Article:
A day in the life of a philosophy student

An image of students discussing philosophy at the university of kentChoosing what to do with your life is obviously no easy task and choosing a degree to get you there is even harder. Knowing if you’re going to like the program ahead of time is next to impossible. Everything about university seems to be one giant leap of faith and a little bit risky but the benefit about such a versatile place like Kent is that you always have the proper resources to guide you along the way.

If you’ve ever wondered what it’s like to be a philosophy student then you’re not alone. I had no idea what I was getting into when I chose this particular academic path, but I’ve found such a comfortable rhythm now that I can’t imagine my life any other way. If you’re considering coming to this campus for the philosophy department then here is a little taste of what you’re in for. These are the basics of a normal day for me as a philosophy major.


9am classes are hard, especially for a philosophy student who has spent the previous night faithfully questioning their own existence until the wee hours of the morning – but we endure. I always start my morning with a coffee. Perhaps I might manage to drag myself from my bed in time to stop by Essentials before class to grab a snack (convenience is key). I like to get to class at least five minutes before the assigned start time because I want to get a good seat that isn’t too forward, but is still within excellent perceptive range of that one person who always seems to know what they’re talking about (maybe a little too much so).

Philosophy lectures usually stay around two hours long so it isn’t an outrageous strain on my attention span, and I find the professors here to be very captivating and accommodating since most provide students with a humble five minute break halfway through the lecture. I usually run to the nearest cafe for another coffee to sustain me for the rest of the morning.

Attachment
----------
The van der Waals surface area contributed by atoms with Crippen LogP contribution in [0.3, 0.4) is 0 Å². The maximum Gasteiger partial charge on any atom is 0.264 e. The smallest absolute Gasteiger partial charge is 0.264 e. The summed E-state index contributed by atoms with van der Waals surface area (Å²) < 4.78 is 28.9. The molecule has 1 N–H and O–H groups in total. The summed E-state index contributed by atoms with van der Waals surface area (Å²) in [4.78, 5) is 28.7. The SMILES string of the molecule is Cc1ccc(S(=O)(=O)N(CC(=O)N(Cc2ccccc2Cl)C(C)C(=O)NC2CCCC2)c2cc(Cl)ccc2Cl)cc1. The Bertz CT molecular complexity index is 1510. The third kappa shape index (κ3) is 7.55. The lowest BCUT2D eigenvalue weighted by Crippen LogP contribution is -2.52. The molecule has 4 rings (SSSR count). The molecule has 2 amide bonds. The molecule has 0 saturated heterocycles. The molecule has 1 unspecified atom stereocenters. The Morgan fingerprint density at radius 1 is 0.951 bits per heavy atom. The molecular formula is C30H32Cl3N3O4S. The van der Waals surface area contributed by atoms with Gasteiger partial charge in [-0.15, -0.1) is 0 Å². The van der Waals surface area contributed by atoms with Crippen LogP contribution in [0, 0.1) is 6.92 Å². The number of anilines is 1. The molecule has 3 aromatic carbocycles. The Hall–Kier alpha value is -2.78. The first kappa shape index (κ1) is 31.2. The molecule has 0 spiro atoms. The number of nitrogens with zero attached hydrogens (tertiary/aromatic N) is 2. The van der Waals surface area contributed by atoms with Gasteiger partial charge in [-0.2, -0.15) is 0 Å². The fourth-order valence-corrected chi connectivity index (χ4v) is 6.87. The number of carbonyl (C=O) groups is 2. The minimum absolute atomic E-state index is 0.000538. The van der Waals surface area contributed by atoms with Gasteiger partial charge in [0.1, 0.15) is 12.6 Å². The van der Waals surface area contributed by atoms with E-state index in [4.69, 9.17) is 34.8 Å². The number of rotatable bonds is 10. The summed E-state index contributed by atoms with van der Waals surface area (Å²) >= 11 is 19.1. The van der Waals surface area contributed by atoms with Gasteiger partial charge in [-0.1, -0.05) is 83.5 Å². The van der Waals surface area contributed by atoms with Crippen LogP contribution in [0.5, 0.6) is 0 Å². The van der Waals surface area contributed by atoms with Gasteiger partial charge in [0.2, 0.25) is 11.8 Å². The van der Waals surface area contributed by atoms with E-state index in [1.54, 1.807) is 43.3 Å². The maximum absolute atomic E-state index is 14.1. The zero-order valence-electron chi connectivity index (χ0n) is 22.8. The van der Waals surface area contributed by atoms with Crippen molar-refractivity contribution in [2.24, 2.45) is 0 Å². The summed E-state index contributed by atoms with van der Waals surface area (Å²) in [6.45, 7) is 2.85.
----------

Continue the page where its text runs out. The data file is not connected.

Some days I only have lectures, other days only seminars, and sometimes a mixture of both. I always have a well timed break in between all my classes that give me enough time to beeline my way to a food source. I love to round off the academic side of my day with a philosophy seminar. This is the setting where all of our weird unanswered questions can be sorted through with the close guidance of a professor or teaching assistant.

I usually leave my lectures with some sense of unfinished business that I can address in the corresponding seminar. This is such a key aspect of being a student in this major. Philosophy is a very independent style of learning with very few contact hours a week but with a lot of reading to be done. Using seminars wisely is imperative to knowing what’s going on in class.

After all my classes are done for the day, I head home for much needed social time where I can vent to my roommates about the trials and tribulations of philosophical debate which, thankfully, they all listen to attentively without judgement.


After philosophically analysing problems in feminist philosophy over a home cooked dinner, I retreat to my room to attempt to read the mountains of articles and scholarly resources in order to grasp the concepts for the next day’s lecture. The readings are usually interesting enough to keep me preoccupied for hours, and I’d happily stay in this academic mindset for days on end.

When I come across concepts I don’t understand, or questions for assignments, I promptly send emails to my professors who are always quick and eager to help. Although this particular degree consists of mostly independent work I always feel supported by the department, the teaching assistants, and my fellow student philosophers. I attend philosophy society meetings regularly to keep on top of contemporary opinions from people my age, over a few beers at Kbar, and it’s easy to engage with peer reading groups to motivate me to keep on top of my material.

My life as a student philosopher is leisurely but fulfilling and I wouldn’t have it any other way.

This post is by Gytha Chapman